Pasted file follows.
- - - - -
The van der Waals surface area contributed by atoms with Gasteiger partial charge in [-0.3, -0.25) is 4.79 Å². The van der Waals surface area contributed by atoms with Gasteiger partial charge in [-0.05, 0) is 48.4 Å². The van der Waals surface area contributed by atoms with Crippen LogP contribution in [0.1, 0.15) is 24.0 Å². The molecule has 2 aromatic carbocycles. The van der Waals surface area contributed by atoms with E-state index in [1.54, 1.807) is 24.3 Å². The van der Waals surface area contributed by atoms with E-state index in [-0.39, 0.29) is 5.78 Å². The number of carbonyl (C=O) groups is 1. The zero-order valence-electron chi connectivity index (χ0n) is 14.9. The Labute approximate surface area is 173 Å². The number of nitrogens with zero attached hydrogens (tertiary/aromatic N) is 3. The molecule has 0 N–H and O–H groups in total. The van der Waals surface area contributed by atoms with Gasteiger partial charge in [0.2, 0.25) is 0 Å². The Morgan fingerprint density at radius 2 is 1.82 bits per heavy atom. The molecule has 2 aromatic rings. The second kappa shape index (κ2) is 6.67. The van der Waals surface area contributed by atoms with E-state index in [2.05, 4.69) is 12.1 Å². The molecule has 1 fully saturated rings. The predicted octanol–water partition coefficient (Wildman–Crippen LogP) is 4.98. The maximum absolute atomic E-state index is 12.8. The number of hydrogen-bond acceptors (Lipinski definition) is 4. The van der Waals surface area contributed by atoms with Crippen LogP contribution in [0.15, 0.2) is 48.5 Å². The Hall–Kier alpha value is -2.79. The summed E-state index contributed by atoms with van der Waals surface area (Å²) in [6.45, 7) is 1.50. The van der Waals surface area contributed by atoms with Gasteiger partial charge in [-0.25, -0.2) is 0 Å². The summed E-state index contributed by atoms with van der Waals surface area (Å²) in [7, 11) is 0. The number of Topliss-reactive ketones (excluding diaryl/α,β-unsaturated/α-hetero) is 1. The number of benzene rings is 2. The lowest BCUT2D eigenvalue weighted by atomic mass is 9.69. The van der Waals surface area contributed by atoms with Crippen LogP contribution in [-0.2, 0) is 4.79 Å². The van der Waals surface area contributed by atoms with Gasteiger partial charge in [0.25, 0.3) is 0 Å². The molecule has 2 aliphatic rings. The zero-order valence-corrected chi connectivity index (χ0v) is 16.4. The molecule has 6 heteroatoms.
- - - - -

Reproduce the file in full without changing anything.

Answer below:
The van der Waals surface area contributed by atoms with Gasteiger partial charge in [-0.3, -0.25) is 4.79 Å². The van der Waals surface area contributed by atoms with Gasteiger partial charge in [-0.05, 0) is 48.4 Å². The van der Waals surface area contributed by atoms with Crippen LogP contribution in [0.1, 0.15) is 24.0 Å². The molecule has 2 aromatic carbocycles. The van der Waals surface area contributed by atoms with E-state index in [1.54, 1.807) is 24.3 Å². The van der Waals surface area contributed by atoms with E-state index in [-0.39, 0.29) is 5.78 Å². The number of carbonyl (C=O) groups is 1. The zero-order valence-electron chi connectivity index (χ0n) is 14.9. The Labute approximate surface area is 173 Å². The number of nitrogens with zero attached hydrogens (tertiary/aromatic N) is 3. The molecule has 0 N–H and O–H groups in total. The van der Waals surface area contributed by atoms with Gasteiger partial charge in [0.2, 0.25) is 0 Å². The Morgan fingerprint density at radius 2 is 1.82 bits per heavy atom. The molecule has 2 aromatic rings. The second kappa shape index (κ2) is 6.67. The van der Waals surface area contributed by atoms with E-state index in [2.05, 4.69) is 12.1 Å². The molecule has 1 fully saturated rings. The predicted octanol–water partition coefficient (Wildman–Crippen LogP) is 4.98. The maximum absolute atomic E-state index is 12.8. The number of hydrogen-bond acceptors (Lipinski definition) is 4. The van der Waals surface area contributed by atoms with Crippen LogP contribution in [0.15, 0.2) is 48.5 Å². The Hall–Kier alpha value is -2.79. The summed E-state index contributed by atoms with van der Waals surface area (Å²) in [6.45, 7) is 1.50. The van der Waals surface area contributed by atoms with Gasteiger partial charge in [-0.25, -0.2) is 0 Å². The summed E-state index contributed by atoms with van der Waals surface area (Å²) in [7, 11) is 0. The number of Topliss-reactive ketones (excluding diaryl/α,β-unsaturated/α-hetero) is 1. The number of benzene rings is 2. The lowest BCUT2D eigenvalue weighted by atomic mass is 9.69. The van der Waals surface area contributed by atoms with Crippen LogP contribution in [-0.2, 0) is 4.79 Å². The van der Waals surface area contributed by atoms with Gasteiger partial charge in [0.25, 0.3) is 0 Å². The molecule has 2 aliphatic rings. The zero-order valence-corrected chi connectivity index (χ0v) is 16.4. The molecule has 6 heteroatoms.